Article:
The Darwins’ Leap of Faith
Henry Holt and Company, New York, 2009. 268 pages.
2010 Winner YALSA Excellence in Nonfiction Award
2009 National Book Award Finalist
2010 Printz Honor Book
Okay, when this book first came out, I wasn’t too interested. I grew up in a conservative Christian family, and didn’t exactly see Charles Darwin as a hero. Then the book kept winning awards, and got strong comments from the judges in School Library Journal’s Battle of the Books. I thought I really should read it. Then I met Deborah Heiligman at the 2010 ALA Annual Conference. When I found out why she wrote it, I knew I had to read it. I purchased a book and got her signature. However, it still took me until this year, when I was taking a class on the Printz Award, to finally get it read.
Deborah explains in the Acknowledgments at the back of the book how her husband got her interested in the story that would become this book:
“Jon’s been writing about science and evolution since we met. I had just graduated from college with a major in religious studies. We started talking immediately — about science and religion and writing and pretty much everything else — and we haven’t stopped since.
“One day, about seven years ago, Jon said to me, ‘You know, Charles Darwin’s wife was religious.’ I looked at him. He continued, ‘And they loved each other very much. She was afraid he would go to hell and they wouldn’t be together for eternity.'”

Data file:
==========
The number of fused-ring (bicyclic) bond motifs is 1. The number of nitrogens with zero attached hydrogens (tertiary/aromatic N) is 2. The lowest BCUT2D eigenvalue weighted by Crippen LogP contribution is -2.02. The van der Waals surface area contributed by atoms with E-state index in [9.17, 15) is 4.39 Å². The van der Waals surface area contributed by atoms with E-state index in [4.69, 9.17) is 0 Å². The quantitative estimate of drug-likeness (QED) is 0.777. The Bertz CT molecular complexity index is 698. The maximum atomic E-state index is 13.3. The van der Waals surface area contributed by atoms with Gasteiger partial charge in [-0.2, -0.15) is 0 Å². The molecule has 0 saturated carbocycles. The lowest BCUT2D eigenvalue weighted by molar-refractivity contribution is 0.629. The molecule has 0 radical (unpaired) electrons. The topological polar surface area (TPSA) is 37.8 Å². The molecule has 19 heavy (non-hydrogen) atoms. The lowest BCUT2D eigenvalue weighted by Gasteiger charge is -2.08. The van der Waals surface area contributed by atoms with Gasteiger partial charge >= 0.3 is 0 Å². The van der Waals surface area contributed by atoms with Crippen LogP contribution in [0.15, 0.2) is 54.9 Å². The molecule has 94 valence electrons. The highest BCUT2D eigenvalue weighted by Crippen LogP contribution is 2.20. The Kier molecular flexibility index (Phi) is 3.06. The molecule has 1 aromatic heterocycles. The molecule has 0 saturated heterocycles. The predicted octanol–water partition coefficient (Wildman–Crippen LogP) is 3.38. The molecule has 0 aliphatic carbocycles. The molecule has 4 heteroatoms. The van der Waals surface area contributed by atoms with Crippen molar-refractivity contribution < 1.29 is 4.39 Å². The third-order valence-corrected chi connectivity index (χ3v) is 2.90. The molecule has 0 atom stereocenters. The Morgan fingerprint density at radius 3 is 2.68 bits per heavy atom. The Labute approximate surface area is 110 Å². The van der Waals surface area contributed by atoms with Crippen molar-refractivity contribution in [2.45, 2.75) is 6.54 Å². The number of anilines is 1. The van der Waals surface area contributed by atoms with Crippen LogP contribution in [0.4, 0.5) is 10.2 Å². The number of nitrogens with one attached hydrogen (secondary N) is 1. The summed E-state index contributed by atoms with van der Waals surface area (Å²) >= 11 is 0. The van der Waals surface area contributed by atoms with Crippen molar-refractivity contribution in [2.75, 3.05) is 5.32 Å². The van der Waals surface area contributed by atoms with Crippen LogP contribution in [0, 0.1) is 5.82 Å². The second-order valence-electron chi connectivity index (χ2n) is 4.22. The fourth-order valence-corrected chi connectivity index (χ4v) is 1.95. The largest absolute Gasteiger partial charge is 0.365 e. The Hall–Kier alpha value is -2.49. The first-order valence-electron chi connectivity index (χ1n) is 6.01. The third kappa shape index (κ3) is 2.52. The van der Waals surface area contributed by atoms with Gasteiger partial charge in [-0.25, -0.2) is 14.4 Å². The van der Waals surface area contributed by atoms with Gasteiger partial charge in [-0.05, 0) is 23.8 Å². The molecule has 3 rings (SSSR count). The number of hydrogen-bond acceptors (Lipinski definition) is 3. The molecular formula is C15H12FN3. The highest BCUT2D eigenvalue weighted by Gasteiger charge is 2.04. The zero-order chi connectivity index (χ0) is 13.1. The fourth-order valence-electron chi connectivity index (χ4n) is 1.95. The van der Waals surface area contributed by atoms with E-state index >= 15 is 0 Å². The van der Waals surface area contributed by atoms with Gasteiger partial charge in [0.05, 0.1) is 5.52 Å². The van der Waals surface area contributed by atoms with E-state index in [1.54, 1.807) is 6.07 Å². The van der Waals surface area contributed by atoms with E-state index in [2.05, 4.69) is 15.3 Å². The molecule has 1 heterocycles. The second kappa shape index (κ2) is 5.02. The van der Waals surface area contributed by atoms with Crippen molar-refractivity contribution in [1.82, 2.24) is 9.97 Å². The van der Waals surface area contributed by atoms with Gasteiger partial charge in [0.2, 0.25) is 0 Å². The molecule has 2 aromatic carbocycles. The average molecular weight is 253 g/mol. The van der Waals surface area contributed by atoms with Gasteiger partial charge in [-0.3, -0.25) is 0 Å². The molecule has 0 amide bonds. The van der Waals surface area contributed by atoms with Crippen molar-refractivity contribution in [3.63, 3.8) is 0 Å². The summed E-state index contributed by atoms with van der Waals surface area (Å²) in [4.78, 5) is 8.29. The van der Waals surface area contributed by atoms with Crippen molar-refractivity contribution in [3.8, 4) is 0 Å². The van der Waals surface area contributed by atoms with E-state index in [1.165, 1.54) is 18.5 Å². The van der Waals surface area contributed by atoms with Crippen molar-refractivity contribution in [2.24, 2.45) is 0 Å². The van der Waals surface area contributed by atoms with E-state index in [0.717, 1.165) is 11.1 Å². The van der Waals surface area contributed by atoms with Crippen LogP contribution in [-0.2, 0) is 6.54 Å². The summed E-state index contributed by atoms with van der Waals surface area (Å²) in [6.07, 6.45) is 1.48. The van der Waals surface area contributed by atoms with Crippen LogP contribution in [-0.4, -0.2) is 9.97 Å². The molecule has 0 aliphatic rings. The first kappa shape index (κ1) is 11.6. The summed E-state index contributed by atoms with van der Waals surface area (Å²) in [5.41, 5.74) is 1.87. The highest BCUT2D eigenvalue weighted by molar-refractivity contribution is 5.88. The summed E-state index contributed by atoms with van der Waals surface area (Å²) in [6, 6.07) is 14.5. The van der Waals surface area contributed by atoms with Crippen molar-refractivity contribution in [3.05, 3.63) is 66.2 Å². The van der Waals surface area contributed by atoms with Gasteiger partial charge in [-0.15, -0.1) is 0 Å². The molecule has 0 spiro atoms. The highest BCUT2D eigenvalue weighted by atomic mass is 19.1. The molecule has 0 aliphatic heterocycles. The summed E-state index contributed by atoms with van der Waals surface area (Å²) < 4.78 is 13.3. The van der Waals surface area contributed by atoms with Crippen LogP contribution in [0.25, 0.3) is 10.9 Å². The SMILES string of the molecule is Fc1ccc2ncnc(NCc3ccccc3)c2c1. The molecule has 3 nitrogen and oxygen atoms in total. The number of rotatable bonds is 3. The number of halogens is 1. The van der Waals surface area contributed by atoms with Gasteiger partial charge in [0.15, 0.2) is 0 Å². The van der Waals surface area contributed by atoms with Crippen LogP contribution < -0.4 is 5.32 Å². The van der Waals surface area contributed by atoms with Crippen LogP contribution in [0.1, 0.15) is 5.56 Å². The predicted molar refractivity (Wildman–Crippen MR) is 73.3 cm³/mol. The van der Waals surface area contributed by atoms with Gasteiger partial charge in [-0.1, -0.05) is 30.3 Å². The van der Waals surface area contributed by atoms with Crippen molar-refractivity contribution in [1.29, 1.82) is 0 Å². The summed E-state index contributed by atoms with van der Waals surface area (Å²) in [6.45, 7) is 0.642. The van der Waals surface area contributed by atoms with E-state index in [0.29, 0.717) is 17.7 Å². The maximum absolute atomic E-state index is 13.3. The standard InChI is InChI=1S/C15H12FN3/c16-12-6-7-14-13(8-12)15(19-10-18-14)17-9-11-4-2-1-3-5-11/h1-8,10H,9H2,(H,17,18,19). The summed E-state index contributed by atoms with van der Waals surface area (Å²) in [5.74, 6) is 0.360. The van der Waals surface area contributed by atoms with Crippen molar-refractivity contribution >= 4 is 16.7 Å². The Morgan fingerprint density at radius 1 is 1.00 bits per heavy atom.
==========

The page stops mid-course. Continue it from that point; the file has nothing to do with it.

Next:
Evolution is supposed to be opposed to Christianity, right? So how is it possible that Charles Darwin’s wife was deeply religious — and yet the two were very much in love.
Deborah Heiligman tells the love story of Charles and Emma Darwin beautifully. It’s clearly a work of nonfiction — she relies heavily on letters and journals and notebooks written by the two of them — but it reads like a novel. Of course, in a story book, the marriage probably wouldn’t have worked. I found it especially interesting that Charles’ father advised him not to tell his new wife about his doubts about religion. But Charles couldn’t hide them from her. And she loved him anyway and even edited his books, including The Origin of Species.
This book tells the story of how Charles Darwin’s scientific theories developed, but it especially shows us the man who loved his wife and children very much. And whatever your views, you can’t help but fall for the man presented here, and the wife who provided exactly what he needed to be such a distinguished scientist.
This book is wonderfully presented. I like the quotations at the head of each chapter and the way Deborah Heiligman has arranged the facts in such an interesting manner. This book presents a compelling story that is all the more amazing because it’s true.
“You will be forming theories about me & if I am cross or out of temper you will only consider ‘What does that prove.’ Which will be a very grand & philosophical way of considering it. — Emma to Charles, January 23, 1839”
Find this review on Sonderbooks at: www.sonderbooks.com/Nonfiction/charles_and_emma.html
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Source: This review is based on my own book, purchased at ALA Annual Conference and signed by the author.